Why Are Some People More Angry Than Others?
According to Jerry Deffenbacher, PhD, a psychologist who specializes in anger management, some people really are more "hotheaded" than others are; they get angry more easily and more intensely than the average person does. There are also those who don't show their anger in loud spectacular ways but are chronically irritable and grumpy. Easily angered people don't always curse and throw things; sometimes they withdraw socially, sulk, or get physically ill.
People who are easily angered generally have what some psychologists call a low tolerance for frustration, meaning simply that they feel that they should not have to be subjected to frustration, inconvenience, or annoyance. They can't take things in stride, and they're particularly infuriated if the situation seems somehow unjust: for example, being corrected for a minor mistake.
What makes these people this way? A number of things. One cause may be genetic or physiological: There is evidence that some children are born irritable, touchy, and easily angered, and that these signs are present from a very early age. Another may be sociocultural. Anger is often regarded as negative; we're taught that it's all right to express anxiety, depression, or other emotions but not to express anger. As a result, we don't learn how to handle it or channel it constructively.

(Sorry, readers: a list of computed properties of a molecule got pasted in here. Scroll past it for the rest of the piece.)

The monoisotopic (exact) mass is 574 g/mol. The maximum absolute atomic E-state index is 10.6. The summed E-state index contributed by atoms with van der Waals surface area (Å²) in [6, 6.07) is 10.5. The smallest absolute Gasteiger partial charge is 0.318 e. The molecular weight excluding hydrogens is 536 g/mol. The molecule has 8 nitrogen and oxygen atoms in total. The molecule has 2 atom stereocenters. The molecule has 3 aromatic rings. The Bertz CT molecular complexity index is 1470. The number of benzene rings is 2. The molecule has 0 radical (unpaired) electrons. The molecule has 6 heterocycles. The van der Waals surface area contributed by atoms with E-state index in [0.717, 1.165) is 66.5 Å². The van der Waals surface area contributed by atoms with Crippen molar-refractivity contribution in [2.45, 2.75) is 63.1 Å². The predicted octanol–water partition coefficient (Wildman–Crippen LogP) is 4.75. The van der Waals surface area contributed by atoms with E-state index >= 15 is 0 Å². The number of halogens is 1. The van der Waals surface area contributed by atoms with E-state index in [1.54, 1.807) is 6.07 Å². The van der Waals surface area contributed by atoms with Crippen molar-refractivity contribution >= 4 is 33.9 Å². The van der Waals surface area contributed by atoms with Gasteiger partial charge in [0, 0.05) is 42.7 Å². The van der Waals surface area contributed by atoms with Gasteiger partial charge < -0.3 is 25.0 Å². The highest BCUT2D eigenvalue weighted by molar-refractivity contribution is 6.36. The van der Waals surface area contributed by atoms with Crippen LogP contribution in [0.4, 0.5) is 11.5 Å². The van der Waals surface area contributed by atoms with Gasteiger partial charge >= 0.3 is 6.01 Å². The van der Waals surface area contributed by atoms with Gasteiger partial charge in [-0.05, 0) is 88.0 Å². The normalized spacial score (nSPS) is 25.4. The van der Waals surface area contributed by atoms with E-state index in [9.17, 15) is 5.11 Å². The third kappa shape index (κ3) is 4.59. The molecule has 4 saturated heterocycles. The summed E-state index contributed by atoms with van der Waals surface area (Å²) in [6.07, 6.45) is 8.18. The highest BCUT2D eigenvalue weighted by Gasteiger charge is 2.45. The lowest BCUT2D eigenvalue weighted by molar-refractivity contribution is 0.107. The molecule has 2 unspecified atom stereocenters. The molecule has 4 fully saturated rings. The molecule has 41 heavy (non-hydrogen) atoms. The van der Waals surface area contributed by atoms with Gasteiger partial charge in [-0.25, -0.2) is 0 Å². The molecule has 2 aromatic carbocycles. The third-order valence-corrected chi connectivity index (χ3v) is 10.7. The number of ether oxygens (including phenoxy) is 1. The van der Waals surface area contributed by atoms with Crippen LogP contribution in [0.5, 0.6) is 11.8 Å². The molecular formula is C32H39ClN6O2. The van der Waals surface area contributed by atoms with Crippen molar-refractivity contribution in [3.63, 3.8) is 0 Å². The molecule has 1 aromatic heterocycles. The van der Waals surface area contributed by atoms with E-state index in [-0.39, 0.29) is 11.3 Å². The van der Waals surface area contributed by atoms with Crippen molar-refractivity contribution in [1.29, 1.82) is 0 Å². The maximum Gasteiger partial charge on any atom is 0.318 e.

Research has also found that family background plays a role. Typically, people who are easily angered come from families that are disruptive, chaotic, and not skilled at emotional communications.
Is It Good To "Let it All Hang Out?"
Psychologists now say that this is a dangerous myth. Some people use this theory as a license to hurt others. Research has found that "letting it rip" with anger actually escalates anger and aggression and does nothing to help you (or the person you're angry with) resolve the situation.
It's best to find out what it is that triggers your anger, and then to develop strategies to keep those triggers from tipping you over the edge.
Anger can be caused by both external and internal events. You could be angry at a specific person (Such as a coworker or supervisor) or event (a traffic jam, a canceled flight), or your anger could be caused by worrying or brooding about your personal problems. Memories of traumatic or enraging events can also trigger angry feelings.